What is Rent Control?
Rent control refers to laws that limit the cost of rent and how much landlords can increase that cost in any year. Since there is no statewide rent control in the U.S., each city passes all the rent control laws and regulations. Rent control laws concern rent limits and increases and dictate the landlord’s responsibility to make repairs, lease renewals, evictions, and special rules for special groups like senior citizens. For more legal questions about rent control, use the free tool below.
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UPDATED: Dec 27, 2020
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Rent control refers to laws that limit the amounts of rent and the amounts that rent can be increased in any year. There is no statewide rent control in the US, and all the rent control laws and regulation are passed by cities. Most of the cities with rent control are located in New York, California, and New Jersey. Washington, D.C. also has rent control. State laws often affect City rent-control ordinances, so you should check both to find out about the law in your area.
In some places, like New York City, rent control and rent stabilization are different things and have different set of regulations. In other places, like Los Angeles, the two terms mean the same thing. Cities with rent control and/or rent stabilization usually have boards or agencies that enforce the laws and where both tenants and landlords can get information about their rights and responsibilities.
Rent control laws don’t just concern rent limits or rent increases. They usually also deal with the landlord’s responsibility to make repairs, lease renewals, evictions, and special rules for groups like senior citizens. In some cities senior citizens are protected from any rent increase, even when increases are allowed for younger tenants.
In places that don’t have rent control, if a landlord doesn’t make necessary repairs the tenant sometimes has to take the risk of paying for repairs and then withholding rent. The danger is that the landlord will try and evict the tenant for nonpayment of rent. In places with a rent control board or agency, the tenant usually doesn’t have to take that risk. The tenant can report the violation to the board or agency and ask for permission to withhold rent. In some cities, if the condition of a rental property is very bad, the board or agency can take over, collect the rents, and make repairs.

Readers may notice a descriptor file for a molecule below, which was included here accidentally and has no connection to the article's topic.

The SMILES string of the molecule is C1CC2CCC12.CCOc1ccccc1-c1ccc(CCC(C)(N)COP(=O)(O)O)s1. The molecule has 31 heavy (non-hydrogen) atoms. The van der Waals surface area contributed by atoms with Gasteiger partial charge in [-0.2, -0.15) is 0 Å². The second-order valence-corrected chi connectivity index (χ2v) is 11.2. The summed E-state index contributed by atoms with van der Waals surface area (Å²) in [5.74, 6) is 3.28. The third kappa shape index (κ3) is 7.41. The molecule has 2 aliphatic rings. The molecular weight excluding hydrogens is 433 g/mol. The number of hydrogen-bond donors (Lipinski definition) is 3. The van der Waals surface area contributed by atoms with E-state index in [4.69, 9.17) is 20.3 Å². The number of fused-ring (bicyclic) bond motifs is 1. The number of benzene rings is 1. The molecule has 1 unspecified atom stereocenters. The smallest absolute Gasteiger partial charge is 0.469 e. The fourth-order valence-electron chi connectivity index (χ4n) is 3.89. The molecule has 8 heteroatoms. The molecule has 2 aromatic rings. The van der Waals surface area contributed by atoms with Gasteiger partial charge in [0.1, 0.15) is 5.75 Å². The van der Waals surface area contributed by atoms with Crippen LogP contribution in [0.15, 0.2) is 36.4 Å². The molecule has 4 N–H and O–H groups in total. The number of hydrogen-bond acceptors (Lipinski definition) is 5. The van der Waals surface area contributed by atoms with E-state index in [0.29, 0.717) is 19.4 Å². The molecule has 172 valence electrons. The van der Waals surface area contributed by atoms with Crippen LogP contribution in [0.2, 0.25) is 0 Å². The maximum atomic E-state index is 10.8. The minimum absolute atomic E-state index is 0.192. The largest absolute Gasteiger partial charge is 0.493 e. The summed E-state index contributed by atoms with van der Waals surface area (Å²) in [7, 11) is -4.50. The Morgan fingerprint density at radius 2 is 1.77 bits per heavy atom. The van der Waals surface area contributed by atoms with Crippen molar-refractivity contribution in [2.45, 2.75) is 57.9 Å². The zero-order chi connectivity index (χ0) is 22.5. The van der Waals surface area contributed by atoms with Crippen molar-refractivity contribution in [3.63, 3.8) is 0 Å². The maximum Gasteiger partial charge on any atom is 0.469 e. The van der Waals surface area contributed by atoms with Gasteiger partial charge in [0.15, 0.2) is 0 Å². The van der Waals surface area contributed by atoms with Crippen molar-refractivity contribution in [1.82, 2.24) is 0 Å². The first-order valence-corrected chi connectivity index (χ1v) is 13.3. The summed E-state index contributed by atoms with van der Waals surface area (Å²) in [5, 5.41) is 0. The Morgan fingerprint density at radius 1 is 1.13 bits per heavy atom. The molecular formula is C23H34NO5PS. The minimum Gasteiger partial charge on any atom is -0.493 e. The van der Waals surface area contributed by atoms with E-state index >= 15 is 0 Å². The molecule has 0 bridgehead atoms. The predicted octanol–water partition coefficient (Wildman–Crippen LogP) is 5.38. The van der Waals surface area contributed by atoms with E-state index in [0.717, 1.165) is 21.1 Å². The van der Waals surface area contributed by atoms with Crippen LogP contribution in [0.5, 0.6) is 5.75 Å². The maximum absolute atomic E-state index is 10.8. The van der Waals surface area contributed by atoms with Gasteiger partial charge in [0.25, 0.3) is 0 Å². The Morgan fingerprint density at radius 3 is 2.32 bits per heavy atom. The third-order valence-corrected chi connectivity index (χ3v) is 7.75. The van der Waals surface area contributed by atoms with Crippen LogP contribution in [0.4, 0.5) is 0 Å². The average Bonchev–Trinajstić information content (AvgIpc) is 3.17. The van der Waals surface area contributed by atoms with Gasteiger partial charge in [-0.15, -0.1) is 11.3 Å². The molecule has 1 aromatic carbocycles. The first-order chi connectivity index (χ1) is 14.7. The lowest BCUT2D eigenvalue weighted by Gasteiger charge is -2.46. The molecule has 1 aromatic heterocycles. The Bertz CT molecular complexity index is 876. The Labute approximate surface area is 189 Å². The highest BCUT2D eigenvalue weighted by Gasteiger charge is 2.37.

Because rent control sometimes ends or the rent can be raised when a tenant is evicted, landlords may abuse the right to evict tenants. Most cities that have rent control laws limit the reasons for an eviction. A landlord can’t give the tenant a 30-day or 60-day notice that the tenant must leave. The landlord must have a good reason for the eviction such as nonpayment of rent, breach of the rental agreement like pets that aren’t allowed, or illegal activity.
The broad powers of rent-control boards and agencies mean that many more issues and disputes about landlord-tenant issues are resolved in informal hearings instead of in courts during eviction proceedings. Some cities provide mediation services as well, to help landlords and tenants work out their differences.
Rent control laws were popular in the 1970s into the 1980s, but organized landlord opposition to the laws caused some of them to be repealed or weakened after the late 1980s. In the places where rent control still exists, it has usually been affected by two kinds of decontrol. The first is called vacancy decontrol, which means that when a tenant in a rent-controlled unit moves out the regulations concerning the unit change. This may mean that the unit is no longer controlled at all, that different control regulations apply, or that the landlord can raise the rent before the unit comes under rent control again. The other main form of decontrol is an exemption for new construction, usually defined as constructions later than the mid-1970s. Tenants of newer buildings in these cities have no rent-control protection.